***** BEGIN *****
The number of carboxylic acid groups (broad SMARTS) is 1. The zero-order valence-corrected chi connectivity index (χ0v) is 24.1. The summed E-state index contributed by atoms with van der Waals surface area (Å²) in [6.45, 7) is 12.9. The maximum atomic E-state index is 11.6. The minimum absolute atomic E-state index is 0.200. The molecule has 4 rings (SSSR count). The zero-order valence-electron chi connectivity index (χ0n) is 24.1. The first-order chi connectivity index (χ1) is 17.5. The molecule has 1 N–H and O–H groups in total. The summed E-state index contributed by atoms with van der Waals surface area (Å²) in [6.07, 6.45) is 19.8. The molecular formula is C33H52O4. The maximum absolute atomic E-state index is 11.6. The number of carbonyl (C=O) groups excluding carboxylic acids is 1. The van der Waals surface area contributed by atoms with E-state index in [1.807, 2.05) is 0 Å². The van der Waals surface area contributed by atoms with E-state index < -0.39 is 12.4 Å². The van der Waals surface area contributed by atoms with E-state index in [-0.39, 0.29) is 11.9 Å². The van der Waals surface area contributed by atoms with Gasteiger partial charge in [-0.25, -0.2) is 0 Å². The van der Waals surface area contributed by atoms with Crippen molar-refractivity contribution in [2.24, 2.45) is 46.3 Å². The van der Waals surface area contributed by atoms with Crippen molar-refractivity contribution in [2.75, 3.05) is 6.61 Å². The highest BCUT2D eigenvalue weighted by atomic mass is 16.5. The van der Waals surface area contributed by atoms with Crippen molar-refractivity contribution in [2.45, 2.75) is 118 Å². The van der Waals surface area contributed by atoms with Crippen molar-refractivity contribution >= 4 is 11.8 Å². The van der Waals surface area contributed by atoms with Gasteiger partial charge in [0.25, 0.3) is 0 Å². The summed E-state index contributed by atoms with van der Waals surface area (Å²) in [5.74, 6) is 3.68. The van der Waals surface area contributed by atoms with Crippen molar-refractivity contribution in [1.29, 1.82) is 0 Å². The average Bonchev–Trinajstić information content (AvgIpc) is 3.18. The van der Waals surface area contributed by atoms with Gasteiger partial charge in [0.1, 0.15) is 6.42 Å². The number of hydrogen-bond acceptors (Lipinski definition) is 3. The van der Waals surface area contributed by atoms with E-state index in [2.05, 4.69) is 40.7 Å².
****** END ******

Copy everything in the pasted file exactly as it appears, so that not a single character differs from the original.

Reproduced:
The number of carboxylic acid groups (broad SMARTS) is 1. The zero-order valence-corrected chi connectivity index (χ0v) is 24.1. The summed E-state index contributed by atoms with van der Waals surface area (Å²) in [6.45, 7) is 12.9. The maximum atomic E-state index is 11.6. The minimum absolute atomic E-state index is 0.200. The molecule has 4 rings (SSSR count). The zero-order valence-electron chi connectivity index (χ0n) is 24.1. The first-order chi connectivity index (χ1) is 17.5. The molecule has 1 N–H and O–H groups in total. The summed E-state index contributed by atoms with van der Waals surface area (Å²) in [6.07, 6.45) is 19.8. The molecular formula is C33H52O4. The maximum absolute atomic E-state index is 11.6. The number of carbonyl (C=O) groups excluding carboxylic acids is 1. The van der Waals surface area contributed by atoms with E-state index in [1.807, 2.05) is 0 Å². The van der Waals surface area contributed by atoms with E-state index < -0.39 is 12.4 Å². The van der Waals surface area contributed by atoms with E-state index in [-0.39, 0.29) is 11.9 Å². The van der Waals surface area contributed by atoms with Gasteiger partial charge in [-0.25, -0.2) is 0 Å². The van der Waals surface area contributed by atoms with Crippen molar-refractivity contribution in [2.24, 2.45) is 46.3 Å². The van der Waals surface area contributed by atoms with Crippen molar-refractivity contribution in [2.75, 3.05) is 6.61 Å². The highest BCUT2D eigenvalue weighted by atomic mass is 16.5. The van der Waals surface area contributed by atoms with Crippen molar-refractivity contribution in [2.45, 2.75) is 118 Å². The van der Waals surface area contributed by atoms with Crippen molar-refractivity contribution >= 4 is 11.8 Å². The van der Waals surface area contributed by atoms with Gasteiger partial charge in [0.25, 0.3) is 0 Å². The summed E-state index contributed by atoms with van der Waals surface area (Å²) in [5.74, 6) is 3.68. The van der Waals surface area contributed by atoms with Crippen molar-refractivity contribution in [1.29, 1.82) is 0 Å². The average Bonchev–Trinajstić information content (AvgIpc) is 3.18. The van der Waals surface area contributed by atoms with Gasteiger partial charge in [0.1, 0.15) is 6.42 Å². The number of hydrogen-bond acceptors (Lipinski definition) is 3. The van der Waals surface area contributed by atoms with E-state index in [2.05, 4.69) is 40.7 Å².